Looking out onto the landscape of 2020, we see the makings of a historic year–but not in the best ways. Natural disasters like bushfires, earthquakes, and hurricanes are becoming more common and worsening in intensity, and the divide between the rich and the poor keeps growing. In fact, over 38 million Americans live in poverty. But before we can discuss how to rectify the problem (let alone who's to blame for the institutional failures), we as a culture have a weak understanding of what poverty entails. Some critics mock millennials for not being able to afford iced coffee and avocado toast, while in actuality they're the poorest generation since World War II, having felt the financial strains of a recession and inflation. Meanwhile, elderly boomers are facing dire circumstances as they're looking to retire amidst an economy that can't sustain them.

The problem, of course, is that unless you've been young and coming-of-age under the weight of the economy's institutional failures and also entered the twilight of your life to find your savings unsustainable for modern living, you don't know what those experiences are like.

So before we engage in our next argument about the state of the world, let's enlighten ourselves with these books that illuminate the truth about poverty.

Betty Smith's "A Tree Grows in Brooklyn" (1943)

Betty Smith based her iconic coming-of-age novel on her own experiences growing up in a poor Williamsburg neighborhood. The protagonist's struggles are punctuated with alternating tenderness and bitterness, turning Smith's novel into an American classic.




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The Federal Reserve sets the guardrails for the federal funds rate, and through that helps control the money supply for the nation.

When you take out a loan for a car, charge something to your credit card, or get a personal line of credit, there is going to be an interest rate that applies to your loan.

A lot of different factors go into what you will be charged, including your own personal credit score. But even those with flawless credit still see a minimum charge that they can't get around. That all goes back to the Federal Funds Rate.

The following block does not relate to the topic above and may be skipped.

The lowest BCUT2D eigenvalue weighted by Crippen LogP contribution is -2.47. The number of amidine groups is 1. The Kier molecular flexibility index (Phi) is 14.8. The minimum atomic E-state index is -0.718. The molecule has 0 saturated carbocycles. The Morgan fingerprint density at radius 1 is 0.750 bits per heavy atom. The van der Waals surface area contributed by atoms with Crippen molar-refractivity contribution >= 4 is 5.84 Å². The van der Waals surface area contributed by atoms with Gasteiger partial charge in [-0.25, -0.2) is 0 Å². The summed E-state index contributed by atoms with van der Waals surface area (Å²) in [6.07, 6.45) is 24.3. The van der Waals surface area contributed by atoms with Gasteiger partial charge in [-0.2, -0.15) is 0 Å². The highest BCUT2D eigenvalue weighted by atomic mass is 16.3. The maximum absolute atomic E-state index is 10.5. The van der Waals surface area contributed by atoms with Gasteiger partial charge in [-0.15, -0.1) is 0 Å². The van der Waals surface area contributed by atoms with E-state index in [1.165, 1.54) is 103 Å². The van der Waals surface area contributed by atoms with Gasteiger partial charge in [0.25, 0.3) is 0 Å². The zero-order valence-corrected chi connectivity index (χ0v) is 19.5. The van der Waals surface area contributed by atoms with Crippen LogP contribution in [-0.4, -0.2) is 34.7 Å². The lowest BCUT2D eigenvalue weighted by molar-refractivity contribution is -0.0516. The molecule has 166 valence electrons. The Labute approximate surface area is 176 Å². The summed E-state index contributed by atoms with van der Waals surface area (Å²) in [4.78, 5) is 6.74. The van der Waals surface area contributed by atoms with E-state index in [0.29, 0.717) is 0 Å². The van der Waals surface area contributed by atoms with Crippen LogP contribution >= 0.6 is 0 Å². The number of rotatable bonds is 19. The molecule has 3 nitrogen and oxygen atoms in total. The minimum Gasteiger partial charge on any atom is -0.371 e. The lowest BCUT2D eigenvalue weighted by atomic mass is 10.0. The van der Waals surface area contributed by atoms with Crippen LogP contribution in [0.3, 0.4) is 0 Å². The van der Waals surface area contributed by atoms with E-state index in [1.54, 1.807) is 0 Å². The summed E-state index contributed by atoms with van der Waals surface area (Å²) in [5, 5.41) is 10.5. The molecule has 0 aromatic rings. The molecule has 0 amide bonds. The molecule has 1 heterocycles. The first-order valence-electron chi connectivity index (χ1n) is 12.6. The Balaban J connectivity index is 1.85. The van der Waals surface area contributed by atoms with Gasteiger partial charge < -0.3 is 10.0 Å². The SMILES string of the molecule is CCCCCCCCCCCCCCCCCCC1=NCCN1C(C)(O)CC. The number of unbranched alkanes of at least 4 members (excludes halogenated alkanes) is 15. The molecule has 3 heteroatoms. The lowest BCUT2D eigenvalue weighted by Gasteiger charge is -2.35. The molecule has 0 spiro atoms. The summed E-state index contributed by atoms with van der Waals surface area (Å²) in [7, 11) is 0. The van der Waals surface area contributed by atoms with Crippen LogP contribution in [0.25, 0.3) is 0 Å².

One thing consumers rarely realize is that all of our banks are lending money to each other every night. Banks are legally required to maintain a certain percentage of their deposits in non-interest-bearing accounts at the Federal Reserve to ensure they have enough money to cover any withdrawals that may unexpectedly come up. However, deposits can fluctuate and it's very common for some banks to exceed the requirement on certain days while some fall short. In cases like this, banks actually lend each other money to ensure they meet the minimum balance. It's a bit hard to imagine these multibillion-dollar financial institutions needing to borrow money to tide them over for a bit, but it happens every single night at the Federal Reserve. It's also a nice deal for those with balances above the reserve balance requirement to earn a bit of money with cash that would normally just be sitting there.

The Federal Reserve The Federal Reserve


The exact interest rate the banks will charge each other is a matter of negotiation between them, but the Federal Open Market Committee (FOMC) (the arm of the Federal Reserve that sets monetary policy) meets eight times a year to set a target rate. They evaluate a multitude of economic indicators including unemployment, inflation, and consumer confidence to decide the best rate to keep the country in business. The weighted average of all interest rates across these interbank loans is the effective federal funds rate.

This rate has a huge impact on the economy overall as well as your personal finances. The federal funds rate is essentially the cheapest money available to a bank and that feeds into all of the other loans they make. Banks will add a slight upcharge to the rate set by the Fed to determine what is the lowest interest that they will announce for their most creditworthy customers, also known as the prime rate. If you have a variable interest rate loan (very common with credit cards and some student loans), it's likely that the interest rate you pay is a set percentage on top of that prime rate that your lender is paying. That's why in times of low interest rates (it was set at 0% during the Great Recession), a lot of borrowers should go for fixed interest rate loans that won't increase. However, if the federal funds rate was relatively high (it went up to 20% in the early 1980's), a variable interest rate loan may be a better decision as you would be charged less interest should the rate drop without the need to refinance.

The federal funds rate also has a major impact on your investment portfolio. The stock market reacts very strongly to any changes in interest rates from the Federal Reserve, as a lower rate makes it cheaper for companies to borrow and reinvest while a higher rate may restrict capital and slow short-term growth. If you have a significant portion of your investments in equities, a small change in the federal funds rate can have a large impact on your net worth.

Getty Images/Maria Stavreva

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